New York City Bar Association Publishes Formal Opinion Addressing Qualification of Advance Settlement Authority

On August 31, 2022, the New York City Bar Association Professional Ethics Committee issued an opinion on the ethical limitations and concerns raised by a client giving advance settlement authority to the client. See NYCBA Formal Op. 2022-2 (Aug. 31, 2022). Here is the summary the opinion prepared by the New York City Bar Association:

The Professional Ethics Committee issued an opinion on the extent and scope of authority when a client authorizes their attorney to negotiate a settlement on the client’s behalf. Although it is clear that a client can give advance settlement authority to their lawyer at the outset of the engagement or at any time during the representation, the extent and scope of such authority is not unfettered and is limited under the New York Rules of Professional Conduct in certain respects that the lawyer may not ignore or disregard. Among other considerations, the client may revoke such authority at any time and the lawyer is under a continuing duty to communicate with the client concerning material developments and to keep the client reasonably informed about the status of the matter, including all settlement offers; the lawyer should exercise caution in agreeing to a settlement within a previously authorized range if the assumptions underlying the client’s delegation are no longer current; and the lawyer is ethically obligated to disclose information which may be critical to the client’s decision whether to revoke such authority. On the other hand, the lawyer is not obligated to pursue what he or she regards as unreasonable settlement demands or litigation strategy.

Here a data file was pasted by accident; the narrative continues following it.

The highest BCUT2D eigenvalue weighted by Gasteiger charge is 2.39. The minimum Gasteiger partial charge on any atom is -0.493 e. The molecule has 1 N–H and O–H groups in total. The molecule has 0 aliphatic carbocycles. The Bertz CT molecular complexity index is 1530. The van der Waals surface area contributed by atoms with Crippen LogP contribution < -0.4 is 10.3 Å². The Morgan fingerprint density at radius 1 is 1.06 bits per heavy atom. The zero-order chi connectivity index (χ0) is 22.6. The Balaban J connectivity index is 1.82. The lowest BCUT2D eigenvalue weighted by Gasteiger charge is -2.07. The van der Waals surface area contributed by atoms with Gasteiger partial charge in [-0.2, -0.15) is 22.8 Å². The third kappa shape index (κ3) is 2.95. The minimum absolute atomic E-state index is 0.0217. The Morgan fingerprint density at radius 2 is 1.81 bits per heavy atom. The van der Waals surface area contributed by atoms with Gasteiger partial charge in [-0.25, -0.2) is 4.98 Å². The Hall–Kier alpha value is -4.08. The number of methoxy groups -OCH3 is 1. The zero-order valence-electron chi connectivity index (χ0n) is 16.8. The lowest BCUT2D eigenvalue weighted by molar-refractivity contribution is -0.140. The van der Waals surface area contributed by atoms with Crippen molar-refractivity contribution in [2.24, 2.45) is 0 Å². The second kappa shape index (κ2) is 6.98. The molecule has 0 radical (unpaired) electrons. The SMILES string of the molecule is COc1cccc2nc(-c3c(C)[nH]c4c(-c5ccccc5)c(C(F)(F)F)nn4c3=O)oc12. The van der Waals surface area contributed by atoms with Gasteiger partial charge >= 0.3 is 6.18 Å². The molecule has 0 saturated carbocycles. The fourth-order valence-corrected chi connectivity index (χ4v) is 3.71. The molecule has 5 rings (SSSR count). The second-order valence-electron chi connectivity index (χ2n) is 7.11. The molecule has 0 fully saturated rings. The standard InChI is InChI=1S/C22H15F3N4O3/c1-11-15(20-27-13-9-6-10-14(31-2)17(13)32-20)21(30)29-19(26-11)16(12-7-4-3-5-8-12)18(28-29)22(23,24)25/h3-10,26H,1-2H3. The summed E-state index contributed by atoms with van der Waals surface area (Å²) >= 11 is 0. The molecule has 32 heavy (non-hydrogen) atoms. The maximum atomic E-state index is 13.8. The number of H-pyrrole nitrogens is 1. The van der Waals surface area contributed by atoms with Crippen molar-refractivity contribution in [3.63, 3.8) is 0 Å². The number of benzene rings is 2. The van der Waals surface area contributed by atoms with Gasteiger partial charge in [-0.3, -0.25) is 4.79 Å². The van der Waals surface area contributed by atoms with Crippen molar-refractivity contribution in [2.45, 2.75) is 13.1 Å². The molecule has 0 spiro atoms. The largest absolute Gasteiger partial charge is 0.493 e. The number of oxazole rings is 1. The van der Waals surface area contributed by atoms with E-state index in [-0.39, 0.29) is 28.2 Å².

See id. at 1.

Settlement Authority in Louisiana

The law presumes that a lawyer has authority to engage in settlement negotiations on behalf of a client. See, e.g.Williams v. Williams, No. 2006-CA-0358, 2007 WL 441360, at *7 (La. Ct. App. 1st Cir. Feb. 9, 2007), remanded by Williams v. Williams, 970 So. 2d 633 (La. Ct. App. 1st Cir. 2007); Grimes v. Ciba-Geigy Corp., 684 So. 2d 1159, 1160 (La. Ct. App. 1st Cir. 1996); Singleton v. Bunge Corp., 364 So. 2d 1321, 1325 (La. Ct. App. 4th Cir. 1978). However, a lawyer has absolutely no authority to settle a matter without express client authority. See La. Civ. Code Ann. art. 2997(5) (2016) (requiring express authority for mandatary to “[e]nter into a compromise or refer a matter to arbitration”); see also In re Beal, 117 So. 3d 501, 503 (La. 2013); In re Schnyder, 918 So. 2d 455, 460 (La. 2006); Grimes, 684 So. 2d at 1160; Fredric Hayes, Inc. v. Rollins, 435 So. 2d 1151, 1152 (La. Ct. App. 3d Cir. 1983); Thornton v. Willis, 106 So. 2d 337, 340 (La. Ct. App. 2d Cir. 1958) (holding that even though a settlement was entered into by a lawyer in the “utmost good faith,” the client was not bound because the lawyer did not have express or implied authority to do so); see also Restatement (Third) of the Law Governing Lawyers § 22(1) (2000); but see In re Butler, 264 So. 3d 414, 420 (La. 2019) (holding the lawyer did not violate Rule 1.2 because the lawyer had a “reasonable understanding that [the lawyer] had the authority to settle [the client’s] suit.”). Indeed, Louisiana Rule 1.8(k) prohibits a lawyer from obtaining authority to settle prior to obtaining the client’s informed consent to the particular terms. Once the client provides that informed consent, however, the lawyer may obtain a client’s authorization to endorse and negotiate any settlement check. 

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